ReturnMTN Virtual Residency: Third week of work
Motomichi Nakamura and Nicolas Romero EVER continue working on the projects they’ve concocted for the MTN Virtual Residency. Below, we follow up on their two totally different artistic and creative styles, each of which requires a very specific kind of artistry.
MOTOMICHI NAKAMURA the importance of light and space
The New Yorker’s work, unique in itself, begins from a precise study of the environmental conditions where he’ll be casting his projections — since it is the location themselves that will determine the final outcome of all his studio work.
There are a number of variables that Motomochi has to balance when it comes to his installations: the search for an ambient light that isn’t too overbearing, the choice of where to place the projector and its cables without blocking traffic (for both cars and pedestrians), ensuring that the projected light isn’t blinding anyone, and the distance between the projector and the surface.
Despite the fact that the stages are completely empty in the recordings we have of his work, all throughout the work process there is an interaction with all kinds of passers-by. Inevitably, the spectator’s surprise obliges them to record the projections on their smartphones. “People involved in visual productions such as photographers, filmmakers, playwrights or designers come to me for technical questions and some even offer a thorough critique (something that’s very New Yorker),” he explains.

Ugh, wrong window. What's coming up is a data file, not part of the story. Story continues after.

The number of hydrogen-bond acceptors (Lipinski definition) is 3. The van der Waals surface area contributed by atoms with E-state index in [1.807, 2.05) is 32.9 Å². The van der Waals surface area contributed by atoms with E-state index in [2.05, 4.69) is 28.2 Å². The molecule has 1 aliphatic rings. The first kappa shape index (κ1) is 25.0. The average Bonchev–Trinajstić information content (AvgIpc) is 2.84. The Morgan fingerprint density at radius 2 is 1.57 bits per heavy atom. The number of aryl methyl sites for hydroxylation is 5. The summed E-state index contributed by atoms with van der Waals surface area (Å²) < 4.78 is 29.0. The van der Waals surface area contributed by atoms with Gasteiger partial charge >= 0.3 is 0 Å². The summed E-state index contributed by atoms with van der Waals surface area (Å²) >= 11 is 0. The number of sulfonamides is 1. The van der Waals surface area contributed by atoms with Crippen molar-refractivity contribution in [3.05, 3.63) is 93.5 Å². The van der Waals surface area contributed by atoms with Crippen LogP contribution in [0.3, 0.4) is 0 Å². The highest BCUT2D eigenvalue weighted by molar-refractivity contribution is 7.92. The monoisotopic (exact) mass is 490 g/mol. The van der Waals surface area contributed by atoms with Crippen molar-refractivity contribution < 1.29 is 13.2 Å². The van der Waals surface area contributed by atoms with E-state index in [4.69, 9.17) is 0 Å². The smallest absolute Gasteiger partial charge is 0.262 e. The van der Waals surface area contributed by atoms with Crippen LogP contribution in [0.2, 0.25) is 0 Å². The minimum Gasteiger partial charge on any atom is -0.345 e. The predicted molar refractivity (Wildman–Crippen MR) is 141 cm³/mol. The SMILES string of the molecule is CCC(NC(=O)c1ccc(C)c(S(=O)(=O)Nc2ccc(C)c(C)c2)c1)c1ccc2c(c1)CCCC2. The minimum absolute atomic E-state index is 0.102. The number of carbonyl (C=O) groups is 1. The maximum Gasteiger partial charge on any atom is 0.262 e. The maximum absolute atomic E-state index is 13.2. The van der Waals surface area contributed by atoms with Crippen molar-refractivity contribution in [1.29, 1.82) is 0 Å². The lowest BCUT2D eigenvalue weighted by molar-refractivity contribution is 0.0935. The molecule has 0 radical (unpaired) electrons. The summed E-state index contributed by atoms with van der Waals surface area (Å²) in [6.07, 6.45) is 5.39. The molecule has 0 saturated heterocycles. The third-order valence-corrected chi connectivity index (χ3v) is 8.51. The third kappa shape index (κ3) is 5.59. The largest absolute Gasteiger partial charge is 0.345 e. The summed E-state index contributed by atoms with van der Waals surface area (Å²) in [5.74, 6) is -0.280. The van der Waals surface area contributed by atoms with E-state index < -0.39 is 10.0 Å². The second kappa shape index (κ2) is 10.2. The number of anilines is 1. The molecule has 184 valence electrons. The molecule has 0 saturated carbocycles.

The arrival of this new reality has had a decisive impact on Motomichi's career. One of his ideas consisted of placing his projections on the subway, a project that he had to leave pending. Besides that, social distancing has diminished the interaction between casual viewers of his projections, something that, according to him, is quite sad.
NICOLAS ROMERO EVER, classic format, extremely modern vision
So far, Ever has produced four paintings and is involved in the process of a diptych, the first time he has worked on two pieces at the same time.
Apart from the brilliant realism techniques that he demonstrates with his brushstrokes, perhaps what makes Nicolas Romero's work truly interesting is the symbiosis between the classic and the modern that exists in his pieces. On the one hand, his naturalistic style leads us to think of historical paintings, reinforced by the concept of "still life" — a category of paintings that encompass his works perfectly. But it is the intellectual search for cultural elements through objects that offer us a contemporary perspective of his work, as well as the pop aesthetics that industrial objects inevitably lead us to.
In the pieces that Ever is working on, we see the appearance of portraits. We find them among the elements that he has chosen for his compositions, and he uses them to emphasize one of the meanings that his work has taken on: the confrontation between European and Latin American culture. A phenomenon that is understandable given his current situation: the public health advisory is preventing him from returning to Buenos Aires, and extending his stay in Madrid is forcing him to settle — especially emotionally — in the capital.
ShareSeptember 03, 2020